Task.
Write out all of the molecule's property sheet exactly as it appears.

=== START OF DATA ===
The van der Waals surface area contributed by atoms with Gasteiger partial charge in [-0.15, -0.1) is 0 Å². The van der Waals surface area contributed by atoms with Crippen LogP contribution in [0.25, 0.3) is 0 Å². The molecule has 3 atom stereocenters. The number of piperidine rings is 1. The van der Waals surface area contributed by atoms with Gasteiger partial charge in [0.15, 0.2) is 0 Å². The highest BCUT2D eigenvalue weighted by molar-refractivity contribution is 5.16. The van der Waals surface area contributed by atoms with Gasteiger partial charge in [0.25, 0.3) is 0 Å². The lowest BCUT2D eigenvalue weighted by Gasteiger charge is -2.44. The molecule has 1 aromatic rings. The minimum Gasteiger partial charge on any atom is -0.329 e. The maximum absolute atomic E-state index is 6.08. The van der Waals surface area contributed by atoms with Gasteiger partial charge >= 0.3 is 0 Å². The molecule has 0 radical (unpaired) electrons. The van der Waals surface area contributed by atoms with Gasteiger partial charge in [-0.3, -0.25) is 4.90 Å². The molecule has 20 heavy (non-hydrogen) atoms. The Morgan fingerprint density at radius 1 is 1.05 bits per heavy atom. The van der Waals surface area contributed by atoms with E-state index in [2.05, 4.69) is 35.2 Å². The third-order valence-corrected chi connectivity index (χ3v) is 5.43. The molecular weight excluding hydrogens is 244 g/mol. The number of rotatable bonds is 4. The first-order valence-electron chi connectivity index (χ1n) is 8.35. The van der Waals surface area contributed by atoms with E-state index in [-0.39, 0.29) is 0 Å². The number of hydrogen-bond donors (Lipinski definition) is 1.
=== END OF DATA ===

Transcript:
The van der Waals surface area contributed by atoms with Gasteiger partial charge in [-0.15, -0.1) is 0 Å². The van der Waals surface area contributed by atoms with Crippen LogP contribution in [0.25, 0.3) is 0 Å². The molecule has 3 atom stereocenters. The number of piperidine rings is 1. The van der Waals surface area contributed by atoms with Gasteiger partial charge in [0.15, 0.2) is 0 Å². The highest BCUT2D eigenvalue weighted by molar-refractivity contribution is 5.16. The van der Waals surface area contributed by atoms with Gasteiger partial charge in [0.25, 0.3) is 0 Å². The lowest BCUT2D eigenvalue weighted by Gasteiger charge is -2.44. The molecule has 1 aromatic rings. The minimum Gasteiger partial charge on any atom is -0.329 e. The maximum absolute atomic E-state index is 6.08. The van der Waals surface area contributed by atoms with Gasteiger partial charge >= 0.3 is 0 Å². The molecule has 0 radical (unpaired) electrons. The van der Waals surface area contributed by atoms with Gasteiger partial charge in [-0.3, -0.25) is 4.90 Å². The molecule has 20 heavy (non-hydrogen) atoms. The Morgan fingerprint density at radius 1 is 1.05 bits per heavy atom. The van der Waals surface area contributed by atoms with E-state index in [2.05, 4.69) is 35.2 Å². The third-order valence-corrected chi connectivity index (χ3v) is 5.43. The molecular weight excluding hydrogens is 244 g/mol. The number of rotatable bonds is 4. The first-order valence-electron chi connectivity index (χ1n) is 8.35. The van der Waals surface area contributed by atoms with E-state index in [-0.39, 0.29) is 0 Å². The number of hydrogen-bond donors (Lipinski definition) is 1.